Police ministers don’t talk about how, according to the World Economic Forum, South Africa ranks 121 out of 144 countries in terms of police reliability.

Nor do they talk about implementing police reform as per the National Development Plan, which calls for a demilitarised and professional force. Without such, crime rates will not decrease.

Instead, and as they have done for the past 20 years, ministers just keep on endorsing violence and the police keep on obliging. In a 2017 speech to Parliament, police minister Fikile Mbalula said: “We must declare war against crime. We must declare crime as domestic terrorism.” In 2008, deputy safety and security minister Susan Shabangu told the police: “You must kill the bastards if they threaten you or the community. You must not worry about the regulations. That is my responsibility.”

Echoing Tshwete’s instruction to police members in 2000 that criminals are “subhumans”, the deputy police minister in 2015, Maggie Sotyu, instructed the police to: “Treat heinous criminals as outcasts, who must neither have place in the society nor peace in their cells! They must be treated as cockroaches!”

Nazis called Jews cockroaches during World War II. Hutus called Tutsis cockroaches during the Rwandan genocide. The Hong Kong police are calling pro-democracy protesters cockroaches. The philosopher David Livingstone Smith recently pointed out in The Washington Post that “this sort of derogatory language can lead to a deeper kind of genuine dehumanisation. You call people cockroaches a lot, you start thinking that they are subhuman.”

And where does President Cyril Ramaphosa sit in all of this? He brought shoot-to-kill Cele back from the wilderness. Mbalula is his transport minister; Sotyu is the deputy minister of arts, culture and sport, and her boss, Nathi Mthethwa, was police minister when mineworkers were killed in 2012 at Marikana. Their law enforcement strategy is well-known: the police must beat and kill those it sees as criminals.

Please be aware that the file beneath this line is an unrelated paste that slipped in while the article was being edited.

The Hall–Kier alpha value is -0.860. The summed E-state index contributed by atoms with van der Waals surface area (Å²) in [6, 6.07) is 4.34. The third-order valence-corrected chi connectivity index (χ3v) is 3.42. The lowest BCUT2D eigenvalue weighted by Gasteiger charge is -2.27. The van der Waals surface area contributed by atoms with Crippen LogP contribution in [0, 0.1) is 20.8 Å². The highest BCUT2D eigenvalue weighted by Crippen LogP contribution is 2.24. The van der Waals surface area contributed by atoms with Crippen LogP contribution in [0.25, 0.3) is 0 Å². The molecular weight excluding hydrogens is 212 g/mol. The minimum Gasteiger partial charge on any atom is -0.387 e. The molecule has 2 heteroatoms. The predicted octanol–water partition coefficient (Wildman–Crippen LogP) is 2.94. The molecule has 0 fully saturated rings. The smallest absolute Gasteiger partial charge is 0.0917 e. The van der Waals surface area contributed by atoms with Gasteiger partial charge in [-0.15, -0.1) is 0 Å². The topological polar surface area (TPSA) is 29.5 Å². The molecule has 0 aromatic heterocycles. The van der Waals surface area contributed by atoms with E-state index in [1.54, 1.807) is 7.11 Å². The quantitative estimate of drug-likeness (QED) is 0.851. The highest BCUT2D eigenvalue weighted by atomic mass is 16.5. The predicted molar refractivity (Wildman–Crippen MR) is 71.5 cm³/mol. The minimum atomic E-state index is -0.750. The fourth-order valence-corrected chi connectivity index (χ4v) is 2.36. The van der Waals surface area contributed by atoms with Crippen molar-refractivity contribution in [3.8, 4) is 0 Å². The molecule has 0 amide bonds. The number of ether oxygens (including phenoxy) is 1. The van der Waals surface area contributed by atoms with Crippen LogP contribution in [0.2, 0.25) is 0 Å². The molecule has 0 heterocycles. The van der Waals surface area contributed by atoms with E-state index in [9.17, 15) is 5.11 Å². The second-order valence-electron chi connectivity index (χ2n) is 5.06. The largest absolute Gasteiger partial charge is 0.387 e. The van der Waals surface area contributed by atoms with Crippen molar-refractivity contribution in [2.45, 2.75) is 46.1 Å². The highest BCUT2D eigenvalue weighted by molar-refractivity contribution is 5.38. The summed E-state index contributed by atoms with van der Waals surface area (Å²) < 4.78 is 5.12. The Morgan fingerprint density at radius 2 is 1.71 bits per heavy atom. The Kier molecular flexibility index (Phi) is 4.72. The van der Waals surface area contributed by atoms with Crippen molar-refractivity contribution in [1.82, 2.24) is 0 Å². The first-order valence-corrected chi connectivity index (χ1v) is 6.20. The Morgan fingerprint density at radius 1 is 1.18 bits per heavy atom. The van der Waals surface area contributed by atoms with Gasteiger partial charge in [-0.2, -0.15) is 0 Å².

Just one cabinet reshuffle, a mere flick of a pen, is required to bring in politicians committed to police reform. If Ramaphosa doesn’t do that, then he can only but be in agreement with an unofficial policy of police violence in a lost war on crime.


Abolish the army

Financial Mail 9 July 2020

The death of Collins Khosa has raised new questions about what purpose the army serves – other than to guzzle money SA doesn’t have.

When a corrupt, defunct, ill-disciplined and inherently violent institution is used to police a country, human rights abuses are inevitable. The death of Collins Khosa was the direct result of using the SA National Defence Force (SANDF) to enforce civil regulations.

According to the auditor-general, R5.13bn out of the military’s R50bn budget in 2018 cannot be accounted for. Over the past five years, an unapproved R900m was spent on Cuban mechanics to fix vehicles manufactured in SA by Denel. And, in the past financial year, the generals spent R20.5m of public money on luxury cars.

To make it worse, sexual exploitation and abuse are also rife within the ranks. Last year, defence minister Nosiviwe Mapisa-Nqakula said she was “aware of the rampant cases of [these] incidents internally in deployment areas, as well as in the working environment. These are kept under wraps by the commanders.”